By making a systematic process, it aims to embed fairness into the core of the product development process. A focus should be given onto developing this mindset for AI-driven systems, not just because that is the recent mandate for tech communities, yet because AI magnifies and makes more obvious the impact that tech products can have on fairness.
The aims of FbD are critical, but limited.
FbD does not tell product teams what fairness is; fairness means different things in different contexts.
As discussed above, how someone interprets fairness is, at its core, a social or political question and debate.
In some cases the stakes are not too high and can be resolved without much debate. However, for some issues such as “what is misinformation” or “what content should be moderated on our platform”, these questions will be hotly debated, and get to the core of some of the hardest questions that the companies and society have to face.
It is highly likely that the tech community will benefit from future regulation which can address these questions more holistically.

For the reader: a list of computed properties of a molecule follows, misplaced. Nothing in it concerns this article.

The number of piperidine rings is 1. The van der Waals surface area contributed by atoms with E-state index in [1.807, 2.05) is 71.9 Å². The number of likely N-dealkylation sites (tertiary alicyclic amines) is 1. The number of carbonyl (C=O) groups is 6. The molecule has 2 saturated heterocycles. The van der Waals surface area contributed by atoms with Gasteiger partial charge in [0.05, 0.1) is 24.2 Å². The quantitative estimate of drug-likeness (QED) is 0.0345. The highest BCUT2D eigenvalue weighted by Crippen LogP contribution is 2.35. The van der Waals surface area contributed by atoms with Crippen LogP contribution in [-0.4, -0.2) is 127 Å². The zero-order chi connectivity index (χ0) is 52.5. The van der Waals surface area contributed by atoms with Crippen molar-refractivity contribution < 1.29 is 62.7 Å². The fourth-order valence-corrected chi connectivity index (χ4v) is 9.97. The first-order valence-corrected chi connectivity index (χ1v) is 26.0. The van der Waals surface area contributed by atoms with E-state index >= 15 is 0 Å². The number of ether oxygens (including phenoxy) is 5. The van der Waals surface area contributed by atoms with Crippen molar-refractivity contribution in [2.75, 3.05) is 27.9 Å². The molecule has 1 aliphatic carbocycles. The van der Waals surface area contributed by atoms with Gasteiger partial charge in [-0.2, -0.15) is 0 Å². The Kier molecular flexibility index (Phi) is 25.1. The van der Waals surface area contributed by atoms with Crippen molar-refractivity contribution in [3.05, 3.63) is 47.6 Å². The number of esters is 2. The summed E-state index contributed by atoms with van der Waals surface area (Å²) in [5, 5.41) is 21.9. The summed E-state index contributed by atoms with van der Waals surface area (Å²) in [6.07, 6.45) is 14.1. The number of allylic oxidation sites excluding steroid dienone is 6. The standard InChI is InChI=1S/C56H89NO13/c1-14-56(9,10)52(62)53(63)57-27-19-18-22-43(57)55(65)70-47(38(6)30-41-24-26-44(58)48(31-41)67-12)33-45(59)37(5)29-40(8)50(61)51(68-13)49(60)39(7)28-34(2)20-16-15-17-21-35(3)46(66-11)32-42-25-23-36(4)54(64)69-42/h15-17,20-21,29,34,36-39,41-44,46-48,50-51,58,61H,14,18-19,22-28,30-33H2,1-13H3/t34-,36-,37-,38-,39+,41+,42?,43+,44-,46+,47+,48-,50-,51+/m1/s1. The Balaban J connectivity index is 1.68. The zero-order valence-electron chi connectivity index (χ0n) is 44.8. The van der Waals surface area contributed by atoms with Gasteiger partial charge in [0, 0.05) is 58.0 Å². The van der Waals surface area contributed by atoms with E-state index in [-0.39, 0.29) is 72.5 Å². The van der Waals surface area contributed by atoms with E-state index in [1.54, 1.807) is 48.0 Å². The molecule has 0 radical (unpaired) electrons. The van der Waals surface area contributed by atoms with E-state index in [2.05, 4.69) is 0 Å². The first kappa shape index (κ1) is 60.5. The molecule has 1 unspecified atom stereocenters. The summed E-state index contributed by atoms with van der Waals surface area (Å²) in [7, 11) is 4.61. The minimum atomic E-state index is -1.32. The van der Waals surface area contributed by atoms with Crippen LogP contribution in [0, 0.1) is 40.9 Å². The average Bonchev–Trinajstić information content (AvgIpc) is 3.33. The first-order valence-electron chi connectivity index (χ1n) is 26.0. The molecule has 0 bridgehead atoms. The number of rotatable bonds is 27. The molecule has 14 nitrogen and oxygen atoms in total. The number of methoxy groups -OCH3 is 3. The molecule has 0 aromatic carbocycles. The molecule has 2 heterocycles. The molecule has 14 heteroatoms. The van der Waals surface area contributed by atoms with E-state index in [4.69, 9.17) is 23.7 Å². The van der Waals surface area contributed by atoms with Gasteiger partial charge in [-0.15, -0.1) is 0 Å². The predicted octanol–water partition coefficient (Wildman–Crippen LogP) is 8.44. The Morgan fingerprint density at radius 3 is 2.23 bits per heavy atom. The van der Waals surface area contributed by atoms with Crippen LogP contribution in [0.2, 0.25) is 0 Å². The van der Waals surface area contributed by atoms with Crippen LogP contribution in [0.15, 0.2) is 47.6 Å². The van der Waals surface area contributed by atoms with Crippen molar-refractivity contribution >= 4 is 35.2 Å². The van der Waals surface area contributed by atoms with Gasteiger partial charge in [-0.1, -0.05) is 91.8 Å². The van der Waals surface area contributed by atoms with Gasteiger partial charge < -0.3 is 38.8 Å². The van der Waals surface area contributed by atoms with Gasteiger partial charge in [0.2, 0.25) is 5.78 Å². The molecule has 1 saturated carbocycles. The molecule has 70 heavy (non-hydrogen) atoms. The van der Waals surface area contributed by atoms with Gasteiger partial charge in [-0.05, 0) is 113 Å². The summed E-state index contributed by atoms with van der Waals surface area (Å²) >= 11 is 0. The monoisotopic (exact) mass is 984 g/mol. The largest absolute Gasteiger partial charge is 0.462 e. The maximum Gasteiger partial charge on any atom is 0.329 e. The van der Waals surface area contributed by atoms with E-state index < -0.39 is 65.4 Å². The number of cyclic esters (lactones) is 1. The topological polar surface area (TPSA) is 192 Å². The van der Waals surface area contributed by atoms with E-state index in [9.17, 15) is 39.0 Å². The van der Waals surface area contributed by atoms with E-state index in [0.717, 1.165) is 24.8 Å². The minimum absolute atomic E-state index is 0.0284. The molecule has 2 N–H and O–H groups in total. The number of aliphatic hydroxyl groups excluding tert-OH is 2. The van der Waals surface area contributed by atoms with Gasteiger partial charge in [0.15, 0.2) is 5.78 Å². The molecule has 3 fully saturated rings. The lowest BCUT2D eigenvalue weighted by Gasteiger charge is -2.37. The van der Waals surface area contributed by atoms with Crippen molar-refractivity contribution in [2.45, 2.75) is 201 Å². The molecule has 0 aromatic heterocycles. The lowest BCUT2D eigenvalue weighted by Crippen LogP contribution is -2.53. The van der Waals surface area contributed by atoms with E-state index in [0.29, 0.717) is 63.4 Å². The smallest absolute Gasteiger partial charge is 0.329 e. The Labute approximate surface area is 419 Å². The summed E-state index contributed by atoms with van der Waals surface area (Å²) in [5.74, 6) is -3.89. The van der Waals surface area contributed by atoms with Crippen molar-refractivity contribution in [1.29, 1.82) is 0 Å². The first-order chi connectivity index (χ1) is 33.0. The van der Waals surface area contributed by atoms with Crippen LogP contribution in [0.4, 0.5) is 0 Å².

FbD won’t solve all those problems for the tech community. As mentioned above, FbD involves surfacing hard questions, providing a framework for resolving them in context, and recording those decisions for transparency.
Further, even if there is an agreement upon a fairness definition for some tasks, there exists also the possibility that there is some innovation out there that would allow the tech community to be fairer.
Asking someone to build the fairest system is like asking someone to build the fastest plane; there is always more that can be done with innovation and investment.
Building fair systems is an iterative and ongoing process, not a one-off checklist that gives a go/no-go with no further considerations needed should an individual pass. Although key improvements can be made to the fairness of systems, this should not mean that the system’s issues will be fully addressed.